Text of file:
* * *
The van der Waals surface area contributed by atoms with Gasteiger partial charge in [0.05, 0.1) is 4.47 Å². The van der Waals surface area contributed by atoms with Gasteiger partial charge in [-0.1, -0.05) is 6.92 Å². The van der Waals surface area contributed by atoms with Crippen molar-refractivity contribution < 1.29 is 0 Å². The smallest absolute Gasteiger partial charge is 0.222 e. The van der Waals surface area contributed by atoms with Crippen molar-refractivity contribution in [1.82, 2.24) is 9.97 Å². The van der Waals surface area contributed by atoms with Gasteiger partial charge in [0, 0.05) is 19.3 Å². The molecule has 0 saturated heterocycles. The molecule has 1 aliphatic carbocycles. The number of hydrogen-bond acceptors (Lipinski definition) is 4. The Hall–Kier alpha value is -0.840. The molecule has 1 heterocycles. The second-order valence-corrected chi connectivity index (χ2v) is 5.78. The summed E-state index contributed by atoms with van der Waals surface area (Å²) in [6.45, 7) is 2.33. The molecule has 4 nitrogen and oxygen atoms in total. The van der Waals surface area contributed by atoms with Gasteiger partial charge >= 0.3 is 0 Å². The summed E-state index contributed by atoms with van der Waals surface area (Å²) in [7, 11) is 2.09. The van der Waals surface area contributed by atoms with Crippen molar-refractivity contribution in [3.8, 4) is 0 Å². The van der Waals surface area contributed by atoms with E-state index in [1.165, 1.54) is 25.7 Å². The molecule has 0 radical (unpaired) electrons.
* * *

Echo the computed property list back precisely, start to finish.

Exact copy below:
The van der Waals surface area contributed by atoms with Gasteiger partial charge in [0.05, 0.1) is 4.47 Å². The van der Waals surface area contributed by atoms with Gasteiger partial charge in [-0.1, -0.05) is 6.92 Å². The van der Waals surface area contributed by atoms with Crippen molar-refractivity contribution < 1.29 is 0 Å². The smallest absolute Gasteiger partial charge is 0.222 e. The van der Waals surface area contributed by atoms with Crippen molar-refractivity contribution in [1.82, 2.24) is 9.97 Å². The van der Waals surface area contributed by atoms with Gasteiger partial charge in [0, 0.05) is 19.3 Å². The molecule has 0 saturated heterocycles. The molecule has 1 aliphatic carbocycles. The number of hydrogen-bond acceptors (Lipinski definition) is 4. The Hall–Kier alpha value is -0.840. The molecule has 1 heterocycles. The second-order valence-corrected chi connectivity index (χ2v) is 5.78. The summed E-state index contributed by atoms with van der Waals surface area (Å²) in [6.45, 7) is 2.33. The molecule has 4 nitrogen and oxygen atoms in total. The van der Waals surface area contributed by atoms with Gasteiger partial charge >= 0.3 is 0 Å². The summed E-state index contributed by atoms with van der Waals surface area (Å²) in [7, 11) is 2.09. The van der Waals surface area contributed by atoms with Crippen molar-refractivity contribution in [3.8, 4) is 0 Å². The van der Waals surface area contributed by atoms with E-state index in [1.165, 1.54) is 25.7 Å². The molecule has 0 radical (unpaired) electrons.